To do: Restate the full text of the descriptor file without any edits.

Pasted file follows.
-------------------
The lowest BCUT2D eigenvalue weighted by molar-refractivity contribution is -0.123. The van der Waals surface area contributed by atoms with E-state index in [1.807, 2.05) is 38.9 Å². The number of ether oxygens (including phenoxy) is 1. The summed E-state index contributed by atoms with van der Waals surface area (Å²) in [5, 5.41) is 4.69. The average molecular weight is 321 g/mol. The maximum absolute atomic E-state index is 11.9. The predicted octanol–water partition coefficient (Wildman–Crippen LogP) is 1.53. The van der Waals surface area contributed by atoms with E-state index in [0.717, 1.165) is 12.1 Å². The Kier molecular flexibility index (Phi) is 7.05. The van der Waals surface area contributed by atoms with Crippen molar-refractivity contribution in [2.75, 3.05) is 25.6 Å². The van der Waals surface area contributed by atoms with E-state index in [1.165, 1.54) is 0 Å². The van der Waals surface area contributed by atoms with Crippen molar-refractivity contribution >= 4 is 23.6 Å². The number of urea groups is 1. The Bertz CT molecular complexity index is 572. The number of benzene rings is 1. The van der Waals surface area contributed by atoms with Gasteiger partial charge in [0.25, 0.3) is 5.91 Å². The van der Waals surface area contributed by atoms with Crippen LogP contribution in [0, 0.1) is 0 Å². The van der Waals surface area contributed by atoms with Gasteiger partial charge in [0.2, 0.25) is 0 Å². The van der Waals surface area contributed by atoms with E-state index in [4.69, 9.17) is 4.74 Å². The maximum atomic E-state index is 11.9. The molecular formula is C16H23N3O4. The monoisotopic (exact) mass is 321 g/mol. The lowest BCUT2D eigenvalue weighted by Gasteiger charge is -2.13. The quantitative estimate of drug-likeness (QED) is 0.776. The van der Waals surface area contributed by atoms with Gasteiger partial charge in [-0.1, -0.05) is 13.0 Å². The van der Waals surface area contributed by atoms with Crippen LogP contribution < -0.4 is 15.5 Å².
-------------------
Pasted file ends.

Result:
The lowest BCUT2D eigenvalue weighted by molar-refractivity contribution is -0.123. The van der Waals surface area contributed by atoms with E-state index in [1.807, 2.05) is 38.9 Å². The number of ether oxygens (including phenoxy) is 1. The summed E-state index contributed by atoms with van der Waals surface area (Å²) in [5, 5.41) is 4.69. The average molecular weight is 321 g/mol. The maximum absolute atomic E-state index is 11.9. The predicted octanol–water partition coefficient (Wildman–Crippen LogP) is 1.53. The van der Waals surface area contributed by atoms with E-state index in [0.717, 1.165) is 12.1 Å². The Kier molecular flexibility index (Phi) is 7.05. The van der Waals surface area contributed by atoms with Crippen molar-refractivity contribution in [2.75, 3.05) is 25.6 Å². The van der Waals surface area contributed by atoms with E-state index in [1.165, 1.54) is 0 Å². The van der Waals surface area contributed by atoms with Crippen molar-refractivity contribution >= 4 is 23.6 Å². The number of urea groups is 1. The Bertz CT molecular complexity index is 572. The number of benzene rings is 1. The van der Waals surface area contributed by atoms with Gasteiger partial charge in [0.25, 0.3) is 5.91 Å². The van der Waals surface area contributed by atoms with Crippen LogP contribution in [0, 0.1) is 0 Å². The van der Waals surface area contributed by atoms with Gasteiger partial charge in [0.2, 0.25) is 0 Å². The van der Waals surface area contributed by atoms with E-state index in [4.69, 9.17) is 4.74 Å². The maximum atomic E-state index is 11.9. The molecular formula is C16H23N3O4. The monoisotopic (exact) mass is 321 g/mol. The lowest BCUT2D eigenvalue weighted by Gasteiger charge is -2.13. The quantitative estimate of drug-likeness (QED) is 0.776. The van der Waals surface area contributed by atoms with Gasteiger partial charge in [-0.1, -0.05) is 13.0 Å². The van der Waals surface area contributed by atoms with Crippen LogP contribution < -0.4 is 15.5 Å².